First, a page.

Y ou don’t have to be a revolutionary to appreciate the 4th of July in New Haven. Certainly the city did its part to aid the fight for freedom, even withstanding an onslaught by British troops on July 4, 1779 (the Battle of New Haven) three years after the United States was born. But it has enlarged on the theme of revolution in subsequent centuries to the point where it now simply signifies a progressive, innovative spirit.
Connecticut—the first state to join Massachusetts in fomenting the revolt against England in the 1770s—has its fair share of liberty stories (for example, this). New Haven’s first mayor, Roger Sherman, may be best known to some for having a popular downtown movie house named after him some 200 years after his birth. But in the 18th century he was renowned for his ubiquity as the only person whose signature appears on the four most revolutionary documents of his era: the Declaration of Independence, the Constitution, the Continental Association and the Articles of Confederation. More of a writer than a fighter, perhaps, Sherman would have had a special appreciation for fireworks: one of his jobs in New Haven (besides being a lawyer, a mayor, a storekeeper and a benefactor of Yale College) was as a poet who concocted astronomical observations for almanacs.
M. William Phelps, in his 2009 biography Nathan Hale—the Life and Death of America’s First Spy, invokes a different sort
4th of July Celebration & Fireworks Show
East Rock Park, New Haven (map)
Fireworks begin at 9 p.m.
Rain date is Friday, July 6.
of liberty in describing how Hale’s tale has been enhanced and fictionalized over the centuries since the time he probably didn’t really utter the immortal phrase “I regret that I have but one life to give for my country.” Phelps brings up the 1962 Western movie The Man Who Shot Liberty Valance and its journalistic justification: “When legend becomes fact, print the legend.” Nathan Hale has stuff all over the state named for him; New Haven has one of the first and largest such monuments, Fort Hale at Black Rock by New Haven Harbor. Phelps shows how the Nathan Hale legend took decades to develop, and took unexpected turns in honoring “a soldier who was, certainly, ill-prepared as a spy, but had a heart that led him to fulfill his duty.” Phelps adds,“When the British strung Nathan Hale up and hanged him, they did so to end his influence on the American effort. And yet, at the moment Nathan died on the end of that rope, the British gave birth to a national icon of liberty and patriotism.”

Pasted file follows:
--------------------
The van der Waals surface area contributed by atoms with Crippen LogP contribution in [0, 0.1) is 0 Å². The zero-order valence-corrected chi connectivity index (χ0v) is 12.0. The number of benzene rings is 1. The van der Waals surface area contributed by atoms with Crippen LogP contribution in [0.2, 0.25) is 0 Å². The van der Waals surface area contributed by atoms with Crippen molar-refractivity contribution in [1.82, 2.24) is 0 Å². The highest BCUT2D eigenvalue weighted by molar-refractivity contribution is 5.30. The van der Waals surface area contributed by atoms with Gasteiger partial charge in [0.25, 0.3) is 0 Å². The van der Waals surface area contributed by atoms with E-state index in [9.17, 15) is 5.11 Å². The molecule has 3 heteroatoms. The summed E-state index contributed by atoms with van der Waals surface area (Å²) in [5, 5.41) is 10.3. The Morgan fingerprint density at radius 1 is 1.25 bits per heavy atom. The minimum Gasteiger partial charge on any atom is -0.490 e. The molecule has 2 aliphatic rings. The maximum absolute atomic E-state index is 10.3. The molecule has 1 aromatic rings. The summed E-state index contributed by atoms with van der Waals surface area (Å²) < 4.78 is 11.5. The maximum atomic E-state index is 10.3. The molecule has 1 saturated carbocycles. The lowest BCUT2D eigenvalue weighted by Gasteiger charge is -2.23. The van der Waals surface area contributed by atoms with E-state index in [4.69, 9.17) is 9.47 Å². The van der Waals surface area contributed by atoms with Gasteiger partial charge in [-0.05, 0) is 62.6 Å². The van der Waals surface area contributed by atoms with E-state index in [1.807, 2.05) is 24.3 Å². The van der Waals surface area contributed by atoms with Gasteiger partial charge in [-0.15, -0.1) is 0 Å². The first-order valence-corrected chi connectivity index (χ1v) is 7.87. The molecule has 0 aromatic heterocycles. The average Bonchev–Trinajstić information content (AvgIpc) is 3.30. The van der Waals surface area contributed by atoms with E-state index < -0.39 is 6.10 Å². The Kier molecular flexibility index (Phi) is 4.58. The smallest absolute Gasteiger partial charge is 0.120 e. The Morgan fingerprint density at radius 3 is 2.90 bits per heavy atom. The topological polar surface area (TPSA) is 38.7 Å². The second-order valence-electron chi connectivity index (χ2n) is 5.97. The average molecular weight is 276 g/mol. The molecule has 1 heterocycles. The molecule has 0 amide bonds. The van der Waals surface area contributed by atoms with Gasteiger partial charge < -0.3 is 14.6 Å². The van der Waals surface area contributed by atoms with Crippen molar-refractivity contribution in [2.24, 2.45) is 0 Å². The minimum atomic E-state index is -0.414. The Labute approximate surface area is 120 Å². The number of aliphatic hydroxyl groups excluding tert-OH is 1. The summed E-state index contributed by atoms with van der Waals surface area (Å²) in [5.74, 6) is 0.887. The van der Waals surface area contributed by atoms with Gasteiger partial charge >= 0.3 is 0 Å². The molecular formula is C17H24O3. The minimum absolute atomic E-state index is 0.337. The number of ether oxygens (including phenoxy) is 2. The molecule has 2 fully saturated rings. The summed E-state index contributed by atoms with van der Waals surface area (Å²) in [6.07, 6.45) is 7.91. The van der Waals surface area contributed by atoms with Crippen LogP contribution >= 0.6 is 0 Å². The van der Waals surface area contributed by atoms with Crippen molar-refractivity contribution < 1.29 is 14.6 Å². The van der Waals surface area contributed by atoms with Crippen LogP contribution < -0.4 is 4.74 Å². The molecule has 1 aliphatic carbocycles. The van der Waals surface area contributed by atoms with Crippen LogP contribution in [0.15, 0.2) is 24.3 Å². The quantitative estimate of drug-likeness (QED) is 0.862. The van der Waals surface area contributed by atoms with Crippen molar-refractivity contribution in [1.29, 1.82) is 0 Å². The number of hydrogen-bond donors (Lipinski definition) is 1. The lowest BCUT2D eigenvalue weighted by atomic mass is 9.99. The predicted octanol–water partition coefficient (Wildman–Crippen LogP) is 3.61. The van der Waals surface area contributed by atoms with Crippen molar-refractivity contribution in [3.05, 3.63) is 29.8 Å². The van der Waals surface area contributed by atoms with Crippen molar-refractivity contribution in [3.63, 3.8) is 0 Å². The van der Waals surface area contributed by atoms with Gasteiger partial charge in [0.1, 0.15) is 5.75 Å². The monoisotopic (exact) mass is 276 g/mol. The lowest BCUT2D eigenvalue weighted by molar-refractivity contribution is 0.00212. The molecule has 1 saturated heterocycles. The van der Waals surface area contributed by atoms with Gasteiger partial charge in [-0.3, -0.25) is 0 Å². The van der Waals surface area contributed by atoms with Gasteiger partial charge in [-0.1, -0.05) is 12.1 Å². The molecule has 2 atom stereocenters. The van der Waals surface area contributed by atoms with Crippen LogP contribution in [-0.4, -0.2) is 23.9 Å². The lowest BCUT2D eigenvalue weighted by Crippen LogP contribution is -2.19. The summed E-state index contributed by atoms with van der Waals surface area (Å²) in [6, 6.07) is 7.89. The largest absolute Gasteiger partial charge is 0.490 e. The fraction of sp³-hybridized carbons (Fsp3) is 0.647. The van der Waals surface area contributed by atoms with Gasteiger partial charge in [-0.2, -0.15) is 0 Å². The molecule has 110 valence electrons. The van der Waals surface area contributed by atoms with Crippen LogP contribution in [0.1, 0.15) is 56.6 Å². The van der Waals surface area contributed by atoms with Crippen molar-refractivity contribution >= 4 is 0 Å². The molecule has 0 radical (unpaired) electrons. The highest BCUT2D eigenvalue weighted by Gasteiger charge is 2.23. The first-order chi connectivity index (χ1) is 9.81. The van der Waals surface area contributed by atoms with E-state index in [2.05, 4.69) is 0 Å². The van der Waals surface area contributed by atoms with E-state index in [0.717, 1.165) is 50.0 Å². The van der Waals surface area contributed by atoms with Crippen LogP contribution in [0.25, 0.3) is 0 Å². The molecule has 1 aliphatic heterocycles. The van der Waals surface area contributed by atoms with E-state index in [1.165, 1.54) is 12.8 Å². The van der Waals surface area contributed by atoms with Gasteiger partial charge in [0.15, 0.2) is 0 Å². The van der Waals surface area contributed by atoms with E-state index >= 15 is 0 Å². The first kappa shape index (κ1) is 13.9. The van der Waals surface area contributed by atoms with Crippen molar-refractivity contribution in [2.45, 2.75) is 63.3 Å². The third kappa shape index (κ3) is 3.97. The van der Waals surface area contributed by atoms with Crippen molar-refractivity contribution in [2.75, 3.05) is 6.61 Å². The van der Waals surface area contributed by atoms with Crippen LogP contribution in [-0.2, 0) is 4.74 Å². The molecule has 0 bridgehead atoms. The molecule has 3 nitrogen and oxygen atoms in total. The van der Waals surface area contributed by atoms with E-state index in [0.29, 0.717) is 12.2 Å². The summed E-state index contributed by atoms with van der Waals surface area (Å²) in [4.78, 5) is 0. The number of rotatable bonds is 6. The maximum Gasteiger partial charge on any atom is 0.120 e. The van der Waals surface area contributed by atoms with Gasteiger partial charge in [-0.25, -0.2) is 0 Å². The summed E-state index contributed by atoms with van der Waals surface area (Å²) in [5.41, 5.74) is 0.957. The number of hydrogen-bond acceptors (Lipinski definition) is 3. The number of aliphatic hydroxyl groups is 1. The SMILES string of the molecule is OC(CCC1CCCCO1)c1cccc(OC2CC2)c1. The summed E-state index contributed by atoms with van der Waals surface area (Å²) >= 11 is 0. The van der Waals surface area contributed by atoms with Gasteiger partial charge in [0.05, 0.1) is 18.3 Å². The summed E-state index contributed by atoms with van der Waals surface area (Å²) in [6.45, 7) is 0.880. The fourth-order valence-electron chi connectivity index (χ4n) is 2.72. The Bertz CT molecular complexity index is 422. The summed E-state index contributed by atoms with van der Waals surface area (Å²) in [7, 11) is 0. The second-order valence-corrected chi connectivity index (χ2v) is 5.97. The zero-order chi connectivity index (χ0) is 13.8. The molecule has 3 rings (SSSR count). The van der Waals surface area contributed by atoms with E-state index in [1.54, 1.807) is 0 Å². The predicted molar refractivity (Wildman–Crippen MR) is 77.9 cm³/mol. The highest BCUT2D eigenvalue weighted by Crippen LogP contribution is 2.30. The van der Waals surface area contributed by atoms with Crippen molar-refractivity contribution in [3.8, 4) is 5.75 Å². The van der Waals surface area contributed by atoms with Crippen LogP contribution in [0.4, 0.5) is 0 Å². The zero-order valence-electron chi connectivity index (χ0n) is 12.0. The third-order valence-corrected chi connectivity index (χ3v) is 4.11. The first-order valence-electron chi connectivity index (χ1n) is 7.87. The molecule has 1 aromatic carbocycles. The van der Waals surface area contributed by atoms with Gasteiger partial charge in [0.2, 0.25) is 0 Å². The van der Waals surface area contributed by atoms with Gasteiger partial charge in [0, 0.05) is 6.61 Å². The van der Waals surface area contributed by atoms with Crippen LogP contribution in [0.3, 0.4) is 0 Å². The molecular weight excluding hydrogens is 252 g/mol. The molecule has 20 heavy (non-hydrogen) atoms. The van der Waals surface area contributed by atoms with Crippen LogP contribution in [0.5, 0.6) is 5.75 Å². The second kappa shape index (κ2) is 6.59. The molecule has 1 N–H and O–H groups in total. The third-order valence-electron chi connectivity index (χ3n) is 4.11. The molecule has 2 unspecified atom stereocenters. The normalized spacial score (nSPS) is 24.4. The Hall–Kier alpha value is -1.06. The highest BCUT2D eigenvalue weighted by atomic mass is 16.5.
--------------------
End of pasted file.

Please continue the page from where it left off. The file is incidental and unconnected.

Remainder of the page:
Richard L. Bushman’s incisive 1967 study of the Nutmeg temperament, From Puritan to Yankee—Character and the Social Order in Connecticut, 1690-1765, ends with a litany of traits—“a defensive independence, cupidity tempered by regard for the public good, and
yearning for the divine underlying hardheaded rationalism” which were “securely embedded in the cultural genes of the generation alive in 1765. No sudden mutation had caused them to appear. Each in its way was the release of an impulse present, but checked in 1690.” Bushman writes of a culture unshackled from its British overlords, experiencing new freedom.
New Haven is remarkable for how it continues to grow, change and progress. The Puritans who founded the city had no tolerance for some of the very things which define it nowadays: arts, nightlife, a wide variety of religious expressions and ethnic traditions.
Look at the array of opportunities available to citizens on this July 4 Wednesday. The Lost Riots (the band performing when the upstarts at the Ideat Village festival were dispersed by New Haven police last Saturday night) headline an Independence Day Punk Rock BBQ at Café Nine (250 State St., New Haven; 203-789-8281), with food from 7-11 p.m. and music from 8 p.m. to 1 a.m. (Other bands include Malcolm Tent, Casting Ships, Eric Hartlett, Karl Bunn and Sean Conlan & Friends.)
SLAPHAPS, which stands for Senior Lesbians at Play Happily, is holding a July 4 cookout at a member’s home. (To learn more about SLAPHAPS, contact the New Haven Pride Center at (203) 387-2252 or firstname.lastname@example.org.)
The big show is, as usual, at East Rock, which is where the city’s annual fireworks display has been held since being moved from its longtime Long Wharf location several years ago. The festive commemoration has gone from one open-air corner of the city to another. In either location, as in greater New Haven, the sky’s the limit.
Written by Christopher Arnott. Photographed by Kathleen Cei.